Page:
So I applied for pharmacy school and saw it through just as a way, basically, to pay off all of that. I never really fell in love with it. It wasn't like a calling or a passion, but I don't know many people that do fall in love with their university degrees. I knew as soon as I graduated that I was just like, I gotta at least make my life interesting if my job isn't 

Alastair Jolly: yeah. When you said you had a chemistry degree and then. Wasn't sure how you're going to repay your student debt. I thought you were going to have a breaking bad story there. 

Curtis Jones: So then that's one way to go, but definitely one way to go 

Alastair Jolly: Bought a camper and move to this, a remote part of the world. 

Curtis Jones: Yeah. And now we're here in Nevada.

Alastair Jolly: So how many years were you up there being a pharmacist? 

Curtis Jones: Yeah, I was there, it was about five years or so five or six years. I in total, I lived up there for 12. Just under 12 years, it was about 5th year or so as a pharmacist where I kind of had an opportunity to move past that and move on to something else.

And I had been playing around with photography and an amateur level for a while, and a friend of mine came to me with a proposal that I, I honestly couldn't refuse to take her up on. And, she, she, comes from a family of adventurers, polar explorers, the type that bring people to the North pole, South pole, places like that.

And so that always fascinated me and I always wanted to be part of that. These are the folks that the stories in Nat geo and all these other places were written about. So it was, for me, it was like a big win just to be next to these guys and hearing their stories. So to be actually offered an opportunity to become part of that.

I didn't really care. What the outcome was going to be. I just decided I was going to say yes and deal with the consequences. So I did a, I said, yes, I went and I propose that to my, the company that I worked for as a pharmacist. And they told me you can't get that time off. And so I quit my job and decided that that was it.

Alastair Jolly: So you went all in. Brave move. I hear this a lot. You know, people taking huge decisions around you know an established career to follow a path in photography. This, this industry that we're involved in, it's a, it's a common story, and I'm always amazed and excited by people who have the guts to just go, you know what?

This is what I need to do. This is what I need to be doing. And I'm all in. And I'm walking away from a career that I got myself in debt to, to get into. And I've spent 12 years doing, I'm going to change all that.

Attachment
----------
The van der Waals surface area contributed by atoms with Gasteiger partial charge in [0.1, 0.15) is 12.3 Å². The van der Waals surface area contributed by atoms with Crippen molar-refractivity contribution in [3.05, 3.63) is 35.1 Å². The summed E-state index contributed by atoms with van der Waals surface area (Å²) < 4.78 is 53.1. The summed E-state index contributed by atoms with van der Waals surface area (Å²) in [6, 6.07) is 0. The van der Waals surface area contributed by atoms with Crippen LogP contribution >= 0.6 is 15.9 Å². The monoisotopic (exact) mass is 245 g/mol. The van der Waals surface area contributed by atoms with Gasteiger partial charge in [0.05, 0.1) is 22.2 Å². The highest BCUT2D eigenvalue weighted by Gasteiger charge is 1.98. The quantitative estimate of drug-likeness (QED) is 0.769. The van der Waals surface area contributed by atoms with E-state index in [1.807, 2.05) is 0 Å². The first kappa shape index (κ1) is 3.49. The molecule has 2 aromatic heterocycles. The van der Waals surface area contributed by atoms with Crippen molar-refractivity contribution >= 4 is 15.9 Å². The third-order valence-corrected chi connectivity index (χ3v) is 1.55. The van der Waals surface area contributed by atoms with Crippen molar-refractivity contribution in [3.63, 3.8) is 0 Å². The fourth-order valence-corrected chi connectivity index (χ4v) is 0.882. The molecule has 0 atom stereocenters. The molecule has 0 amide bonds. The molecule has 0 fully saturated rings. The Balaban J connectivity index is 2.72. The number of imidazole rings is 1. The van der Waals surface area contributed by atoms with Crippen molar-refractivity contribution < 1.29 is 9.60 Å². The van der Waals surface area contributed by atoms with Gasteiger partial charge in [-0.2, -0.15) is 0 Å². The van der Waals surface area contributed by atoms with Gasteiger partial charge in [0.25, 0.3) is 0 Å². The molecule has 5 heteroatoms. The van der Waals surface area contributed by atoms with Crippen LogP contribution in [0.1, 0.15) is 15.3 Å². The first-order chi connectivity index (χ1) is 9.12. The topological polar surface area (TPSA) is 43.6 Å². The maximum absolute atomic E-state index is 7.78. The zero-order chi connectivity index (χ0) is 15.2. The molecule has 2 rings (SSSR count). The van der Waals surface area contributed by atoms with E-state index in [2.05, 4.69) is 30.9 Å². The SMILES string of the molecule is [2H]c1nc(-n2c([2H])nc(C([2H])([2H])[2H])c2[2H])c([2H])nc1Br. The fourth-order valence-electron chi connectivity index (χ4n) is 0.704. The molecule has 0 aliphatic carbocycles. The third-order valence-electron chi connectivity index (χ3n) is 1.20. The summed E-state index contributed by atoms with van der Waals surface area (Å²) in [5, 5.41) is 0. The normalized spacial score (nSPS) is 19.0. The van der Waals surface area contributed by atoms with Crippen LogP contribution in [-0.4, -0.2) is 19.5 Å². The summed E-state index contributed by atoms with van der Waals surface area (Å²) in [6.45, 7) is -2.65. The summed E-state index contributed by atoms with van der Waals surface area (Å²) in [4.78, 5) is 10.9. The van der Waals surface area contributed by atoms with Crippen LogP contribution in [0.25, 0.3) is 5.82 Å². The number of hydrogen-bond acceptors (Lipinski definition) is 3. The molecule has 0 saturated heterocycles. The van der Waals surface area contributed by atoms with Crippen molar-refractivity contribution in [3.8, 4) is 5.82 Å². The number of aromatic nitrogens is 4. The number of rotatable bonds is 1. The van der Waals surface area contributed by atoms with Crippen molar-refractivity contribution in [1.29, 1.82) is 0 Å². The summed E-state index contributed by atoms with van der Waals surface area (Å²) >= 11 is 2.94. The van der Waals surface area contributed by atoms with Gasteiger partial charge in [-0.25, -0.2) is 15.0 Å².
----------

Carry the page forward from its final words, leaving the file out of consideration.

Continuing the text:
Curtis Jones: I'll be honest. It was a bit of a psychological, like knot to untangle for sure. I am come from years of programming of everyone in my family.

I was one of the first to go to school and graduate with that kind of degree. And, you know, we all come from a trades background work with our hands. My father's a carpenter. My mother's a seamstress. Like they've worked their own businesses, whole lives with their hands and crafts. So for me to do that, almost felt like a responsibility to them to not turn it into something creative and like photography that's so like loose as to whether or not the next paycheck comes in or whatever.

Yeah, well, once I got back, I got through that. It was, I was clear that I had made the right decision. I never, I never once turned back or decided to try pharmacy just for a little while or anything like that afterwards

Alastair Jolly: There's definitely people that struggle with it. And you know, a lot of pressure from, from home or the established path that maybe a family has to turn your back on that, you know, photographers that have been in every industry, you know, established careers in law, in architecture and medicine.

And it's hard to turn your back on that. Stable and a good income. 

Curtis Jones: Yeah. Yeah. There's a weird, it's a weird guilt complex. That goes along with it. 

Alastair Jolly: So there's this initial project that you've briefly touched on. You were offered this opportunity. Tell us a bit more about what that opportunity was.

Curtis Jones: we were, we were having a few drinks, you know, the only pub in town and she proposed my friend, Sarah propose a trip across the Greenland ice cap. And Greenland is there's two ways to do this. So the trip was skiing, but with kites. So, I don't know if you're familiar with the kite skiing or snow kiting, and a lot of people go from East to West, but they want it to go from the South to the North, which  

Alastair Jolly: East to West are probably easier because of the prevailing winds or 

Curtis Jones: not so much the prevailing wind, just the distance itself.

Like it's a, it's a couple of weeks versus what we were going to do, which was going to be like a couple months. Right. So 2300 kilometers from the South to the Northern tip. it's just the three of us. We were going to be bringing all of our own gear, fuel food. We had kites, we had skis, you know, a tent.

nobody else on the icecap we didn't see a single soul for the entire trip. We just got dropped at the base of like a huge, massive glacier in a, in a Fjord by some local fishermen. They just dropped us off and dropped us off in the wrong place, actually. So yeah. We had Google earth that, and there were a couple other teams that have been in that area that we had talked to and they said, Oh yeah, it's like half a day to get access to the ice cap.